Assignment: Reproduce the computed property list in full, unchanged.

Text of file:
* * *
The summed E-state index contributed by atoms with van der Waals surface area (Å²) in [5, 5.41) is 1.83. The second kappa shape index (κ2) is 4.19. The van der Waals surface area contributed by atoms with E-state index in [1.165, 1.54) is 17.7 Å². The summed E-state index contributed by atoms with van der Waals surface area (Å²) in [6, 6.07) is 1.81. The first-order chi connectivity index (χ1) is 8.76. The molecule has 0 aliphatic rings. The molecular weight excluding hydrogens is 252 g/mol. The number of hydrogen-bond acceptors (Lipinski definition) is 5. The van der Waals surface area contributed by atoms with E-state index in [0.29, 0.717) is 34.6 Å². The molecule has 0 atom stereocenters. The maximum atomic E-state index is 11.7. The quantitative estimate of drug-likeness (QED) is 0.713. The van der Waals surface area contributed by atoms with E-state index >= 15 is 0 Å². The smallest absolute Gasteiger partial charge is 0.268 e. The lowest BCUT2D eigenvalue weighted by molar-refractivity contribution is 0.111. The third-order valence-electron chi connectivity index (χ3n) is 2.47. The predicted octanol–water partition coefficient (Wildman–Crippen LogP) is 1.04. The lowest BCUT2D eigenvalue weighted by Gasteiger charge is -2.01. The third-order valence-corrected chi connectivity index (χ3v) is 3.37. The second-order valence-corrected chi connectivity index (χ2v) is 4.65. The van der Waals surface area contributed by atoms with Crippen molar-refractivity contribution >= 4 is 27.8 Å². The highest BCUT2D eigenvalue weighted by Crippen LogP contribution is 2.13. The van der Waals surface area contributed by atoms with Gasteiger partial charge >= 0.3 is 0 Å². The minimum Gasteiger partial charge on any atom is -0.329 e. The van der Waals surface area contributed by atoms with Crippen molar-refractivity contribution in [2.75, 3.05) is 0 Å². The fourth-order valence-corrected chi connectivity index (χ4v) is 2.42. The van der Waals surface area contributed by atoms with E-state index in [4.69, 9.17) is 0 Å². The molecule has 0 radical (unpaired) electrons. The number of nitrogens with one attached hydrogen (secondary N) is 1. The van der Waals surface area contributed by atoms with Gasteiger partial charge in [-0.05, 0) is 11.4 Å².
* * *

The summed E-state index contributed by atoms with van der Waals surface area (Å²) in [5, 5.41) is 1.83. The second kappa shape index (κ2) is 4.19. The van der Waals surface area contributed by atoms with E-state index in [1.165, 1.54) is 17.7 Å². The summed E-state index contributed by atoms with van der Waals surface area (Å²) in [6, 6.07) is 1.81. The first-order chi connectivity index (χ1) is 8.76. The molecule has 0 aliphatic rings. The molecular weight excluding hydrogens is 252 g/mol. The number of hydrogen-bond acceptors (Lipinski definition) is 5. The van der Waals surface area contributed by atoms with E-state index in [0.29, 0.717) is 34.6 Å². The molecule has 0 atom stereocenters. The maximum atomic E-state index is 11.7. The quantitative estimate of drug-likeness (QED) is 0.713. The van der Waals surface area contributed by atoms with E-state index >= 15 is 0 Å². The smallest absolute Gasteiger partial charge is 0.268 e. The lowest BCUT2D eigenvalue weighted by molar-refractivity contribution is 0.111. The third-order valence-electron chi connectivity index (χ3n) is 2.47. The predicted octanol–water partition coefficient (Wildman–Crippen LogP) is 1.04. The lowest BCUT2D eigenvalue weighted by Gasteiger charge is -2.01. The third-order valence-corrected chi connectivity index (χ3v) is 3.37. The second-order valence-corrected chi connectivity index (χ2v) is 4.65. The van der Waals surface area contributed by atoms with Crippen molar-refractivity contribution >= 4 is 27.8 Å². The highest BCUT2D eigenvalue weighted by Crippen LogP contribution is 2.13. The van der Waals surface area contributed by atoms with Gasteiger partial charge >= 0.3 is 0 Å². The minimum Gasteiger partial charge on any atom is -0.329 e. The van der Waals surface area contributed by atoms with Crippen molar-refractivity contribution in [2.75, 3.05) is 0 Å². The fourth-order valence-corrected chi connectivity index (χ4v) is 2.42. The van der Waals surface area contributed by atoms with E-state index in [4.69, 9.17) is 0 Å². The molecule has 0 radical (unpaired) electrons. The number of nitrogens with one attached hydrogen (secondary N) is 1. The van der Waals surface area contributed by atoms with Gasteiger partial charge in [-0.05, 0) is 11.4 Å².